Loans and Debts No. Absent from the legal framework
Income from outside employment/assets Yes. Public officials are required to disclose income from entrepreneurial activities, paid activities, contractual agreements (if the value of the contract exceeds GEL 3,000), and any other income (the amount of which exceeds GEL 1,500). Income from Georgia or abroad is included in the provision. ( Article 15 (i), (j), (k), (m) of the Law on Conflict of Interests (1997, amended 2016))
Incompatibilities
Gifts received as a public official Yes. Public officials are required to disclose gifts of value, which exceeds GEL 500 ( Article 15 (l) of the Law on Conflict of Interests (1997, amended 2016))
Private firm ownership and/or stock holdings Yes. Public officials are required to disclose securities, entrepreneurial activities, gifts (the value of which exceeds GEL 500), and any other income (the amount of which exceeds GEL 1,500). ( Article 15 of the Law on Conflict of Interests (1997, amended 2016))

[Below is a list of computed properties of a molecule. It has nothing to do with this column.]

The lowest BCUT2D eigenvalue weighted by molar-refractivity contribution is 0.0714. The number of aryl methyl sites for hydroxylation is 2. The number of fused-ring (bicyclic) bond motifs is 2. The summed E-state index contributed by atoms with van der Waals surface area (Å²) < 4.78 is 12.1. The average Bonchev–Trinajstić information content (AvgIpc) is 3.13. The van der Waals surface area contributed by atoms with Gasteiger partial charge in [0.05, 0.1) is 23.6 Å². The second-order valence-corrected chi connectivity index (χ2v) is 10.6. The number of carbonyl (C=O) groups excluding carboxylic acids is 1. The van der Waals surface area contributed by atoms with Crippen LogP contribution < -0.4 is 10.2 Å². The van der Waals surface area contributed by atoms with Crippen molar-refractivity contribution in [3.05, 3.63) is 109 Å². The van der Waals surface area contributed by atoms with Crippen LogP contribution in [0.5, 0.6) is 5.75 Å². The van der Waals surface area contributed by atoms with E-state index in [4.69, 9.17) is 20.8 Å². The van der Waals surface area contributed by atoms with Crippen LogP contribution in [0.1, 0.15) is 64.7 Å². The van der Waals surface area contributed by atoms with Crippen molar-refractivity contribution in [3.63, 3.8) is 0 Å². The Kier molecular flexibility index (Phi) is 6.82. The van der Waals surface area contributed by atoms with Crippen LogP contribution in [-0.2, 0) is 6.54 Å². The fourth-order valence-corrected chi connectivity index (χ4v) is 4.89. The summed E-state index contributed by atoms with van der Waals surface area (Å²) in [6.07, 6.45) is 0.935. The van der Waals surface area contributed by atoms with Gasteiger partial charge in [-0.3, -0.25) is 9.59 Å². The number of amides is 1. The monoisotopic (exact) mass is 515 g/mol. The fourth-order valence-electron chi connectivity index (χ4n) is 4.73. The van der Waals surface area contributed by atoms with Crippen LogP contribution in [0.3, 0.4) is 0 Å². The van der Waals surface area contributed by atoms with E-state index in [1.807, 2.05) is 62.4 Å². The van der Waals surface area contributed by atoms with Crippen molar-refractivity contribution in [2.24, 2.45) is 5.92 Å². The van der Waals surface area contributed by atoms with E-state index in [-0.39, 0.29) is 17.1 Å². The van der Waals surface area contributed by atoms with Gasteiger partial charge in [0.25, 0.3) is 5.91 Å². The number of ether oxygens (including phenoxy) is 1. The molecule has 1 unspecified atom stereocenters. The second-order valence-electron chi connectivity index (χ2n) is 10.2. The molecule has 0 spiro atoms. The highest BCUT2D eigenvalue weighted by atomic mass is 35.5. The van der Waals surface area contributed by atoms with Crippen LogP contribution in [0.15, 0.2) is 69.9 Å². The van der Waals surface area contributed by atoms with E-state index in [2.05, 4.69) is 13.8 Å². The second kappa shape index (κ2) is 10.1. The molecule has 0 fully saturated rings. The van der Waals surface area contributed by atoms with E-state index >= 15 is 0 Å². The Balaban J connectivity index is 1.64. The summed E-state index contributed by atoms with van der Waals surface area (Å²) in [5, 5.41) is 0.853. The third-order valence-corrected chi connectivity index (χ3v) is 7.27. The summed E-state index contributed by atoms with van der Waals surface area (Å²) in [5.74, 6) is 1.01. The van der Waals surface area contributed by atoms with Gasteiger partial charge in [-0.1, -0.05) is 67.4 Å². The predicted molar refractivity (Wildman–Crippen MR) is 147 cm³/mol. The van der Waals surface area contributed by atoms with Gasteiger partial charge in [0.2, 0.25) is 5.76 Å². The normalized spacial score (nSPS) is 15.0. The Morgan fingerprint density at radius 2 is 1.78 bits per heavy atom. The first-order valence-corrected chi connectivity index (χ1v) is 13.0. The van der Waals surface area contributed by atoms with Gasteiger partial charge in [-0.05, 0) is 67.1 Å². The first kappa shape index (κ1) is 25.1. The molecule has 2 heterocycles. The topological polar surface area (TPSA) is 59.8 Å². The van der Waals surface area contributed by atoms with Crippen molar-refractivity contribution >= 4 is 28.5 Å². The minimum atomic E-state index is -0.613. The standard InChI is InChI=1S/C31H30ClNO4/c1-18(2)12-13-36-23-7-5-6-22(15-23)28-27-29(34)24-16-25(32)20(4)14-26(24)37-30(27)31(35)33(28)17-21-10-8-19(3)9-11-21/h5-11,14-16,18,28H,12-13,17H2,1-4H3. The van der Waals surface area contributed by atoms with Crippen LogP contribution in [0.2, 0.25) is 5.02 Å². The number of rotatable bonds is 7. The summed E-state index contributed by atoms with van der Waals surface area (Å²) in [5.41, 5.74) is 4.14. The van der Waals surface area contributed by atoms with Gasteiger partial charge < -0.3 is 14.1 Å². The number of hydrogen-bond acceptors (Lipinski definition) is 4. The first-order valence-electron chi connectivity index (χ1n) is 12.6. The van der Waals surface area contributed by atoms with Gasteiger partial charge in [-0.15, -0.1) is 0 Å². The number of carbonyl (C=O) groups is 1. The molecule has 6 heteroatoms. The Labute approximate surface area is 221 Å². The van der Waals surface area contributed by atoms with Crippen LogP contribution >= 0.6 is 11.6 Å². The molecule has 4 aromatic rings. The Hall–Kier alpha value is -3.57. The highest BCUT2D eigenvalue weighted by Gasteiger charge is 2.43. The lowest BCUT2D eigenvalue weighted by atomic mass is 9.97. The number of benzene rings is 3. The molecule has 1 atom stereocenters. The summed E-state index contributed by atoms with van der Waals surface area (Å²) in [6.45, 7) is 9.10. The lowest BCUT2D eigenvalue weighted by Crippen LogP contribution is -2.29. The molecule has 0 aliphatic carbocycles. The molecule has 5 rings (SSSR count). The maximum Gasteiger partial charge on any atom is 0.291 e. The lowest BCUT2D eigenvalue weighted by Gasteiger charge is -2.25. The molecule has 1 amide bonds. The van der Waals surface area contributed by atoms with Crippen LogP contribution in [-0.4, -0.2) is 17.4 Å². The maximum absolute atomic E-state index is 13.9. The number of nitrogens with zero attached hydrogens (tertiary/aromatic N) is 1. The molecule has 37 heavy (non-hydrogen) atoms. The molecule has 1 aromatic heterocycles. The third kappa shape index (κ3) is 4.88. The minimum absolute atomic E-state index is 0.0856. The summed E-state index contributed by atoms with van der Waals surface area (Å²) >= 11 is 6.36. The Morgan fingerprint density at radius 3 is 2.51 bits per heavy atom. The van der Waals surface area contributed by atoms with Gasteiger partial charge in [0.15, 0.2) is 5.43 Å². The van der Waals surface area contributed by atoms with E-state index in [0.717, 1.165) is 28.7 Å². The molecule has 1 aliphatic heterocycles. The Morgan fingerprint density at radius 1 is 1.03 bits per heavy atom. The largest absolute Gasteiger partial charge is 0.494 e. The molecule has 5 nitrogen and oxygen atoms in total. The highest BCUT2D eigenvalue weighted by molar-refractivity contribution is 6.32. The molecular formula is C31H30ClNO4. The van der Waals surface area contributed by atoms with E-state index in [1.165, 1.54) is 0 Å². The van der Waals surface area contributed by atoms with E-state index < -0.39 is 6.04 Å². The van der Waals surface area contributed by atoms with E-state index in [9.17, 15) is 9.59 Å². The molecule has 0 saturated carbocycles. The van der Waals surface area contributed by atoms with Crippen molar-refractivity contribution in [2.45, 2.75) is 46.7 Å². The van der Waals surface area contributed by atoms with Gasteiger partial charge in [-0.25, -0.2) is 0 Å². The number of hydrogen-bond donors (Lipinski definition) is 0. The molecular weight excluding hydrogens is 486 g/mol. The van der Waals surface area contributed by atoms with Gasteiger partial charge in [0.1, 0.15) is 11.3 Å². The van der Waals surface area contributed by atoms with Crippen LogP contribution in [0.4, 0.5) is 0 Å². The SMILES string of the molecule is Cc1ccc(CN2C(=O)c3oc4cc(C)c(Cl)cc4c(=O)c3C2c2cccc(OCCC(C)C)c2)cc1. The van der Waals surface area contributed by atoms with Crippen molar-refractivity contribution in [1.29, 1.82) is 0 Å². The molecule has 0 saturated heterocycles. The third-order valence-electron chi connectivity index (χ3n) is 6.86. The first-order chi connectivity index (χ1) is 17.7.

Ownership of state-owned enterprises (SOEs) Yes. Public officials are required to disclose securities, entrepreneurial activities, gifts (the value of which exceeds GEL 500), and any other income (the amount of which exceeds GEL 1,500). ( Article 15 of the Law on Conflict of Interests (1997, amended 2016))
Holding government contracts No. Not covered in the law.
Board member, advisor, or company officer of private firm Yes. Public officials are required to disclose securities, entrepreneurial activities, gifts (the value of which exceeds GEL 500), and any other income (the amount of which exceeds GEL 1,500). ( Article 15 of the Law on Conflict of Interests (1997, amended 2016))
Post-employment No. Not covered in the law.